By Joe Opaleski
While the economy fluctuates, executive leaders are having to continually adapt their strategies to conquer emerging challenges in their organizations.
Most recently, inflation, coupled with labor shortages spanning most industries, is resulting in above-average compensation expectations. This spike is not exclusive to the service industry or entry-level professional work; executives now expect heightened salary offers just to pique their interest in new opportunities.
Jacob Watkins, associate practice leader at Charles Aris, stays open and honest with anyone talking about compensation, and says he prefers to manage expectations from the start.
“If candidates tell me a number that is far above what we’re hearing and seeing from others at their level, I feel I’d be remiss not to share that- with supporting data,” he explained.
“On the client side, if their offer is meaningfully below market for the level of talent they’re trying to attract, I share that and do my best to challenge them on either changing their expectations on profiles or raising their compensation.”
Sarah Becker, vice president of fulfillment, added that “leveraging tools and data to share with clients and candidates is critically important” when talking about compensation, and using this data to thoughtfully guide discussion is a “great way to build partnerships.”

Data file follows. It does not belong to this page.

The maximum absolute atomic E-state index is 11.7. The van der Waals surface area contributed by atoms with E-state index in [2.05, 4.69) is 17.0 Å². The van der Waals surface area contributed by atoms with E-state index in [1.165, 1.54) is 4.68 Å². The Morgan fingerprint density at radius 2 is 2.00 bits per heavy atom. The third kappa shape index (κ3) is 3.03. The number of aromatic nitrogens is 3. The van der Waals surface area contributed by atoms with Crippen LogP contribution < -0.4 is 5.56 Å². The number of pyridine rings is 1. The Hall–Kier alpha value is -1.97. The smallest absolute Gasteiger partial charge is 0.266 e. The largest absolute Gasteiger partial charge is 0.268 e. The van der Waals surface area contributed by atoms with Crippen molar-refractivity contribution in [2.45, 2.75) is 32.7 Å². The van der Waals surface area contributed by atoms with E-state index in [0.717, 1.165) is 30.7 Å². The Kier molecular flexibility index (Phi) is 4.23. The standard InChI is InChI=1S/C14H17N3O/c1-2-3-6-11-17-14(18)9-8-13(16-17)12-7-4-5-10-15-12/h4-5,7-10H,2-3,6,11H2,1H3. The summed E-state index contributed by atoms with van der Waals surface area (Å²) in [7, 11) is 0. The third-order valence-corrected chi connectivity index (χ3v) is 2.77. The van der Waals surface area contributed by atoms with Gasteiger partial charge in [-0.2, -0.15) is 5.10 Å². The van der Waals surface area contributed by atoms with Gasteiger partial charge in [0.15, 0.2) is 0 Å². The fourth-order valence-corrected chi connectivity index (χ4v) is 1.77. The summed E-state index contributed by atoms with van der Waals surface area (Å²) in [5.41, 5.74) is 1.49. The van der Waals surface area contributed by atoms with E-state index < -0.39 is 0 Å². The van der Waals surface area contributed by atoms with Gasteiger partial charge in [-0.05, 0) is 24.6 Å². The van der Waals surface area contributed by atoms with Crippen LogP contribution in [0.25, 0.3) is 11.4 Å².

Another important thing to keep in mind is the non-monetary value of the role itself.
According to Julia Opaleski, associate practice leader, if a candidate’s salary expectations are not being met, then the “culture, trajectory and scope” of the position, as well as the “exposure to leadership,” become even more important to the conversation.
As Julia collaborates with candidates, she makes sure to emphasize her client organizations’ stories and values to help the potential new arrivals envision how they fit in and what difference they can make in their new role. Finding executives that align personally with an organization is often the best selling point for all parties.
While healthy client-candidate negotiation is always the best way to determine salary, these are our biggest takeaways for anyone talking about executive compensation in 2022:
- Consider non-monetary value: Having a strong workplace culture and a plan for upward mobility should be considered alongside salary.
- Factor in the state of the market: Anyone discussing compensation should manage their expectations based on the talent market and economy.
- Stay open to creative candidates: Without compromising on experience, consider opening search parameters or working with a recruiter to find the best person.
To assist leaders in the nine industries we cover, Charles Aris publishes a series of offer reports. These reports serve as a resource for executive talent and hiring authorities interested in reviewing compensation data we’ve collected from our partners. Learn more here.